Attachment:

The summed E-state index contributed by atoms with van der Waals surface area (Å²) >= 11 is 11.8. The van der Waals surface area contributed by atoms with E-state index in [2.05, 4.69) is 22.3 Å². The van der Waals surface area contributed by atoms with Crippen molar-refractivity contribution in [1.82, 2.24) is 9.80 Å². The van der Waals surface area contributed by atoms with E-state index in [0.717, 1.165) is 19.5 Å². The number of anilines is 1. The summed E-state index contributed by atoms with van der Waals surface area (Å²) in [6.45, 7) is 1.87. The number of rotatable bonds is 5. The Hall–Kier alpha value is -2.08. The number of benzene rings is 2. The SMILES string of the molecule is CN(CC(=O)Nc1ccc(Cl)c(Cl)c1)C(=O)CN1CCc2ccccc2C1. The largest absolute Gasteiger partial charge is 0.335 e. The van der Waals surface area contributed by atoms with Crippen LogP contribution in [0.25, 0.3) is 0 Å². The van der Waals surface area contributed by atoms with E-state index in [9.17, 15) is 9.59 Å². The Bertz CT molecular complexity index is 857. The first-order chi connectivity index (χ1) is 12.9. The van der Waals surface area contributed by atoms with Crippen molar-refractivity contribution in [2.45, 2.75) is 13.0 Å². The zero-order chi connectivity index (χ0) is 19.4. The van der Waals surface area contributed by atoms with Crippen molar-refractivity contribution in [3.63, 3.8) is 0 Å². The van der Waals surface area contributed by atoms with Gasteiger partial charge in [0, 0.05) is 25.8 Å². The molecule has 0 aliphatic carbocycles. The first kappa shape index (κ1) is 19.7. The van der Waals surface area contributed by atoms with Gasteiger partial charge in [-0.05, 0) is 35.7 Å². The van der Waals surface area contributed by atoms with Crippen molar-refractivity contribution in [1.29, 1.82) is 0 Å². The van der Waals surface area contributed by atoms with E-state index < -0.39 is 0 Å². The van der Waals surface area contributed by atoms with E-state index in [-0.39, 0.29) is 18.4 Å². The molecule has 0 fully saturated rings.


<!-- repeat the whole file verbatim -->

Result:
The summed E-state index contributed by atoms with van der Waals surface area (Å²) >= 11 is 11.8. The van der Waals surface area contributed by atoms with E-state index in [2.05, 4.69) is 22.3 Å². The van der Waals surface area contributed by atoms with Crippen molar-refractivity contribution in [1.82, 2.24) is 9.80 Å². The van der Waals surface area contributed by atoms with E-state index in [0.717, 1.165) is 19.5 Å². The number of anilines is 1. The summed E-state index contributed by atoms with van der Waals surface area (Å²) in [6.45, 7) is 1.87. The number of rotatable bonds is 5. The Hall–Kier alpha value is -2.08. The number of benzene rings is 2. The SMILES string of the molecule is CN(CC(=O)Nc1ccc(Cl)c(Cl)c1)C(=O)CN1CCc2ccccc2C1. The largest absolute Gasteiger partial charge is 0.335 e. The van der Waals surface area contributed by atoms with Crippen LogP contribution in [0.25, 0.3) is 0 Å². The van der Waals surface area contributed by atoms with E-state index in [9.17, 15) is 9.59 Å². The Bertz CT molecular complexity index is 857. The first-order chi connectivity index (χ1) is 12.9. The van der Waals surface area contributed by atoms with Crippen molar-refractivity contribution in [2.45, 2.75) is 13.0 Å². The zero-order chi connectivity index (χ0) is 19.4. The van der Waals surface area contributed by atoms with Crippen molar-refractivity contribution in [3.63, 3.8) is 0 Å². The van der Waals surface area contributed by atoms with Gasteiger partial charge in [0, 0.05) is 25.8 Å². The molecule has 0 aliphatic carbocycles. The first kappa shape index (κ1) is 19.7. The van der Waals surface area contributed by atoms with Gasteiger partial charge in [-0.05, 0) is 35.7 Å². The van der Waals surface area contributed by atoms with Crippen molar-refractivity contribution in [1.29, 1.82) is 0 Å². The van der Waals surface area contributed by atoms with E-state index < -0.39 is 0 Å². The van der Waals surface area contributed by atoms with E-state index in [-0.39, 0.29) is 18.4 Å². The molecule has 0 fully saturated rings.